The intervertebral disc is a structure made up of two parts that sits between the bones of the spine, or vertebrae, and acts as a sort of 'shock absorber'. The two parts of the disc are the anulus fibrosus, a ligament, and the nucleus pulposus, a jelly like substance. The disc is, almost literally, formed like a jelly doughnut with the ligament on the outside and the jelly in the center.
Because the nucleus has a very high water content, it can't be compressed but, rather, any pressure placed on it is redistributed, evenly, around the interior of the ligamentous anulus fibrosus. This is how it redistributes and diffuses compressive energy to act as a 'shock absorber'.
In some breeds of dogs, though, the nucleus pulposus isn't normal. These dogs are called chondrodystrophic or hypochondroplastic. Several breeds are predisposed to this condition and, therefore, to intervertebral disc disease. This includes the dachshund, poodle, basset hound, and more. When the nucleus pulposus degenerates in these animals it loses water content or 'dries out'. After degeneration, the disc can no longer act as a shock absorber and so the ligament tears and the jelly, or nucleus pulposus, pushes out of the center of the disc and into the vertebral canal to cause compression of the spinal cord or the nerve roots. This is also called a 'slipped disc'.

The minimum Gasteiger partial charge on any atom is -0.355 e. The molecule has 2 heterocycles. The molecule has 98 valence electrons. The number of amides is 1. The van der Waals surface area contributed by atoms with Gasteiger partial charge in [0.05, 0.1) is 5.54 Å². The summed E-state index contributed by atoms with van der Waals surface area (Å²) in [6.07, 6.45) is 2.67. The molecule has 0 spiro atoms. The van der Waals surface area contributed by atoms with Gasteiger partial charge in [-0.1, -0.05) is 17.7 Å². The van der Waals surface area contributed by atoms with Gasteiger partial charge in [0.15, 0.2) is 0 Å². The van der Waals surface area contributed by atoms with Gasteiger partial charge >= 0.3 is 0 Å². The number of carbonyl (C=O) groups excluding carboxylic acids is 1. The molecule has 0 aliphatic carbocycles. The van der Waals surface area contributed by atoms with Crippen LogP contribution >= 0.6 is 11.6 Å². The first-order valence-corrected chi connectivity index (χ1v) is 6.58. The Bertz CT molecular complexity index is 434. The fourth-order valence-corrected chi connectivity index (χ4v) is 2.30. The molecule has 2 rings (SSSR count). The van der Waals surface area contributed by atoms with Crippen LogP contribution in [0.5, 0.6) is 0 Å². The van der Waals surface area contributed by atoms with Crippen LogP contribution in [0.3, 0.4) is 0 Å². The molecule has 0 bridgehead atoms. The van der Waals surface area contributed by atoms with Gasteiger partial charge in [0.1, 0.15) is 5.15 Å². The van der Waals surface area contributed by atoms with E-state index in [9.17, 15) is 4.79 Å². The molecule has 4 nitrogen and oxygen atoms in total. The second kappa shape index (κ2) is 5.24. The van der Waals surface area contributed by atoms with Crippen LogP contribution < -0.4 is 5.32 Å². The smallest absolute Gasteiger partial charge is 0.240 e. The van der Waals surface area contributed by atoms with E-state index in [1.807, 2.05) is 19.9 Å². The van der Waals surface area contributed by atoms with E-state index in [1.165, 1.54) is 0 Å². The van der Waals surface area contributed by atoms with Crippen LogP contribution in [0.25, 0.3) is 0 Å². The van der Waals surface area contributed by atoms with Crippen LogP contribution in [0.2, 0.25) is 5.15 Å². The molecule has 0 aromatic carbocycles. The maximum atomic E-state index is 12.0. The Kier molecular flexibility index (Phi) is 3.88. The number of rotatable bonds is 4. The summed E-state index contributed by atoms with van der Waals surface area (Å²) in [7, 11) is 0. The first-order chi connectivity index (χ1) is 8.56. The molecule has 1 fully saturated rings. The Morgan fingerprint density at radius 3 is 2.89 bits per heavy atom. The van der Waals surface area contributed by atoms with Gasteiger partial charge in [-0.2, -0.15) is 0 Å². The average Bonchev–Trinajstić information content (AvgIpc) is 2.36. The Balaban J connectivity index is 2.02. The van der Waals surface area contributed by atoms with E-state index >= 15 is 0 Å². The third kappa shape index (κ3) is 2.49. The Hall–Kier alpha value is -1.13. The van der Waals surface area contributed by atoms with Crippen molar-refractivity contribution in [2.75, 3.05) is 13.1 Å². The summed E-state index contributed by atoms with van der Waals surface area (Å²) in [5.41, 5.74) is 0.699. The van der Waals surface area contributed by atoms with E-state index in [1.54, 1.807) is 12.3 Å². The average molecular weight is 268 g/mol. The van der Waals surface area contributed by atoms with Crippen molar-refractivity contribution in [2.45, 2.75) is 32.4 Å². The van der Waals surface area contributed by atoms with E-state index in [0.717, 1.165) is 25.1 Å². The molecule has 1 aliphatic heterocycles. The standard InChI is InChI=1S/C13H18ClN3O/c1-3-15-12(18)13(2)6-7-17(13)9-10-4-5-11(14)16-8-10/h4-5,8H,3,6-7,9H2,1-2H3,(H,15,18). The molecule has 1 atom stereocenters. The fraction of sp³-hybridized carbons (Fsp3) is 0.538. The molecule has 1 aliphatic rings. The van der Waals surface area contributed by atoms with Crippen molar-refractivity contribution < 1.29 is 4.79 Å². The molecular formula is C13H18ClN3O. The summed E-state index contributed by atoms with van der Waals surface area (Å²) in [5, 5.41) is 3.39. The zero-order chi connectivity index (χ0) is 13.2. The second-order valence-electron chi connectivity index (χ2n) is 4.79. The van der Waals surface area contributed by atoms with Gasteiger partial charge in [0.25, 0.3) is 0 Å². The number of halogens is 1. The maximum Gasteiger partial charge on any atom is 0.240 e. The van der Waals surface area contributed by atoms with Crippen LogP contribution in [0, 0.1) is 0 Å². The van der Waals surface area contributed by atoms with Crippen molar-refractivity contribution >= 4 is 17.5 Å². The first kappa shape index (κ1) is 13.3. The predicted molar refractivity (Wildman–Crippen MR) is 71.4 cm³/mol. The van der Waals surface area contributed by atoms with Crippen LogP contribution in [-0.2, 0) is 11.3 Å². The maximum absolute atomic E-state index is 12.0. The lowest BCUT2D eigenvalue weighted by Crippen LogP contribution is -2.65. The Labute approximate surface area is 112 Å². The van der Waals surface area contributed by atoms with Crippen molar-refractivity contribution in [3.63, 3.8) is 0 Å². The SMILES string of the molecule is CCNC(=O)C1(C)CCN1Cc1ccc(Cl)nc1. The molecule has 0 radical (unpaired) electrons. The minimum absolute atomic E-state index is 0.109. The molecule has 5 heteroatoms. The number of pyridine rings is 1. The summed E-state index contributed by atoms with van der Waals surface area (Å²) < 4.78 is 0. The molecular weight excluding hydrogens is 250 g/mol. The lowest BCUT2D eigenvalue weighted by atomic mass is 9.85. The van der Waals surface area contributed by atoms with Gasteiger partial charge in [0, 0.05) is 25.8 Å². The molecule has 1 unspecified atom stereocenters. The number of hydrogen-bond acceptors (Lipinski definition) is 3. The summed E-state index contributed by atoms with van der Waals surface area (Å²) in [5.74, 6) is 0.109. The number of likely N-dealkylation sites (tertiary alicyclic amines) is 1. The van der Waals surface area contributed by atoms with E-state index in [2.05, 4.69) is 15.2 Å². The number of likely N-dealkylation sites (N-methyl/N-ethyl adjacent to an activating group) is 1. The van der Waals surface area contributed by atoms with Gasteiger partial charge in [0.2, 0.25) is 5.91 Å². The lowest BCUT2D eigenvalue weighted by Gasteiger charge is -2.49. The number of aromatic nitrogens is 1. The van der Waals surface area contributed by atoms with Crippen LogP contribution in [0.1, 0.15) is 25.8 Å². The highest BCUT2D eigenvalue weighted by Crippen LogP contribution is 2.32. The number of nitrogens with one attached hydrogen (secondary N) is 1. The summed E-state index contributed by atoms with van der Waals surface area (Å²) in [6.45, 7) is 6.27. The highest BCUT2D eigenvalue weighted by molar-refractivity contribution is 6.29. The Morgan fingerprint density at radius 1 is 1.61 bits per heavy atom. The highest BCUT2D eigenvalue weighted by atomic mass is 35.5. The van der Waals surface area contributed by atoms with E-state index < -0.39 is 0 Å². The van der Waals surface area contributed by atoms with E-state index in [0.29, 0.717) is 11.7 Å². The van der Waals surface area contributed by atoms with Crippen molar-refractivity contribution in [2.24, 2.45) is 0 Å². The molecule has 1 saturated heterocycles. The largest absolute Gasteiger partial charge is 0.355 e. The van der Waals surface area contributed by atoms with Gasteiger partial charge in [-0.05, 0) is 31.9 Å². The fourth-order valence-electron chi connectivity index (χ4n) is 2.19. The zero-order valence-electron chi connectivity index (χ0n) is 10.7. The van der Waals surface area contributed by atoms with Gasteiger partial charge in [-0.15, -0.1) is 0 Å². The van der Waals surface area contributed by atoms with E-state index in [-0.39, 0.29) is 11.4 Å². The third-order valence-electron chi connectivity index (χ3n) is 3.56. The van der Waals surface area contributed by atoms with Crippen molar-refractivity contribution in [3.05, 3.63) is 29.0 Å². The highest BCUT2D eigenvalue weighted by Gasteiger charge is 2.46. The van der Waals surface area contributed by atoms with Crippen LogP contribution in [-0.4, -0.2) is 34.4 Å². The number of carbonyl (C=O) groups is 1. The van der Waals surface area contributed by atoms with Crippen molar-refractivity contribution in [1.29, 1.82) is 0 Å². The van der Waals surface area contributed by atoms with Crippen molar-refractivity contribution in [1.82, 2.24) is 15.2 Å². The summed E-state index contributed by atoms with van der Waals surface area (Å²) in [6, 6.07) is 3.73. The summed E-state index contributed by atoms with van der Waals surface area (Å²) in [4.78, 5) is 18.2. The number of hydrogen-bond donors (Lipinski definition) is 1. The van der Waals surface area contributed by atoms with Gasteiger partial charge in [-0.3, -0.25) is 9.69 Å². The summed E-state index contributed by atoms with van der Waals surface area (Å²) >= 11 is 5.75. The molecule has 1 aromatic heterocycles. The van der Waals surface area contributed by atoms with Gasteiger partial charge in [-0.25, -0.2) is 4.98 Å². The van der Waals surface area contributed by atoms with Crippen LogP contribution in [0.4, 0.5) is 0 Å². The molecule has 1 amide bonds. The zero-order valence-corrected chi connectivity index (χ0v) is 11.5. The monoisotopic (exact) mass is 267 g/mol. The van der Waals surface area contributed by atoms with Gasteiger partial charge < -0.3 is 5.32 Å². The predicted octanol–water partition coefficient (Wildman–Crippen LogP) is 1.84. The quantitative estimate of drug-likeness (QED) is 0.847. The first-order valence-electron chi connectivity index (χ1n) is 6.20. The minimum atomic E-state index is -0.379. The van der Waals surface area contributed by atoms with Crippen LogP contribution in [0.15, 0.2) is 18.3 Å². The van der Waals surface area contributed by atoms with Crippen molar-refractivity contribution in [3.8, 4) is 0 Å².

Intervertebral disc disease can be treated with medicine or with surgery. Which option is best depends on several factors, but the prognosis for recovery is almost always much better with surgery. In addition, there are procedures, called fenestrations, that we perform at surgery that lower the chances for another disc problem in the future.